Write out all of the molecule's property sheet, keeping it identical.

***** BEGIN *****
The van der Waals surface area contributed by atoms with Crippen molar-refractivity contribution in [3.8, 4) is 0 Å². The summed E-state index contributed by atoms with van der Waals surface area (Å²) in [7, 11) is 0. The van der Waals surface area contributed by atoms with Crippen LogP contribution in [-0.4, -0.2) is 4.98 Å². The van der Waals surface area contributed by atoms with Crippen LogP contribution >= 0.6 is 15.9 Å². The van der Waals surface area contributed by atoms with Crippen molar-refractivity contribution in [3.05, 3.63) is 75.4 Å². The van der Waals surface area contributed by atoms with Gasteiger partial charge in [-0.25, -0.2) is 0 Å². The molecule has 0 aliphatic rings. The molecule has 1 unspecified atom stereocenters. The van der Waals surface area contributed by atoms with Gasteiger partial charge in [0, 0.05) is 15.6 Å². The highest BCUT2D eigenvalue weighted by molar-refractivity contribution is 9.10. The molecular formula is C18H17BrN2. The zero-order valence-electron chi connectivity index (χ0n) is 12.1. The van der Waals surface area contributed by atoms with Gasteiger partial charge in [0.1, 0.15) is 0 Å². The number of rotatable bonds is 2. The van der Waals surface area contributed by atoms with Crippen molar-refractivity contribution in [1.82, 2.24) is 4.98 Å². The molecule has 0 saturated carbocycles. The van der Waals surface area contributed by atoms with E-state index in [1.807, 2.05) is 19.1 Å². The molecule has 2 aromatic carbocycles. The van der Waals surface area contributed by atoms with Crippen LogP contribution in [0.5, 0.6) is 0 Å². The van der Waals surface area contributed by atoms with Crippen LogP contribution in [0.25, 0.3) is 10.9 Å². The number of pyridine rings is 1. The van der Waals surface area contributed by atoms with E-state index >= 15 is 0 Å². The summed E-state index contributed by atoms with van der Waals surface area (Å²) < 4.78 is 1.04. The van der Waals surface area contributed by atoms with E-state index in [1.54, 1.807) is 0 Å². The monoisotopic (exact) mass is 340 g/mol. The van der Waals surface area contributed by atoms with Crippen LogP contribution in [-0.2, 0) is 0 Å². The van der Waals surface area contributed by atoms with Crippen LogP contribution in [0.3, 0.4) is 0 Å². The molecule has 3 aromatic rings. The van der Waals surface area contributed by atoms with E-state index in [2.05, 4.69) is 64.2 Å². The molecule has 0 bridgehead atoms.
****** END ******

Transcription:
The van der Waals surface area contributed by atoms with Crippen molar-refractivity contribution in [3.8, 4) is 0 Å². The summed E-state index contributed by atoms with van der Waals surface area (Å²) in [7, 11) is 0. The van der Waals surface area contributed by atoms with Crippen LogP contribution in [-0.4, -0.2) is 4.98 Å². The van der Waals surface area contributed by atoms with Crippen LogP contribution >= 0.6 is 15.9 Å². The van der Waals surface area contributed by atoms with Crippen molar-refractivity contribution in [3.05, 3.63) is 75.4 Å². The van der Waals surface area contributed by atoms with Gasteiger partial charge in [-0.25, -0.2) is 0 Å². The molecule has 0 aliphatic rings. The molecule has 1 unspecified atom stereocenters. The van der Waals surface area contributed by atoms with Gasteiger partial charge in [0, 0.05) is 15.6 Å². The highest BCUT2D eigenvalue weighted by molar-refractivity contribution is 9.10. The molecular formula is C18H17BrN2. The zero-order valence-electron chi connectivity index (χ0n) is 12.1. The van der Waals surface area contributed by atoms with Gasteiger partial charge in [0.1, 0.15) is 0 Å². The number of rotatable bonds is 2. The van der Waals surface area contributed by atoms with Crippen molar-refractivity contribution in [1.82, 2.24) is 4.98 Å². The molecule has 0 saturated carbocycles. The van der Waals surface area contributed by atoms with E-state index in [1.807, 2.05) is 19.1 Å². The molecule has 2 aromatic carbocycles. The van der Waals surface area contributed by atoms with Crippen LogP contribution in [0.5, 0.6) is 0 Å². The van der Waals surface area contributed by atoms with Crippen LogP contribution in [0.25, 0.3) is 10.9 Å². The number of pyridine rings is 1. The van der Waals surface area contributed by atoms with E-state index >= 15 is 0 Å². The summed E-state index contributed by atoms with van der Waals surface area (Å²) < 4.78 is 1.04. The van der Waals surface area contributed by atoms with E-state index in [1.54, 1.807) is 0 Å². The monoisotopic (exact) mass is 340 g/mol. The van der Waals surface area contributed by atoms with Crippen LogP contribution in [-0.2, 0) is 0 Å². The van der Waals surface area contributed by atoms with Crippen LogP contribution in [0.3, 0.4) is 0 Å². The molecule has 3 aromatic rings. The van der Waals surface area contributed by atoms with E-state index in [2.05, 4.69) is 64.2 Å². The molecule has 0 bridgehead atoms.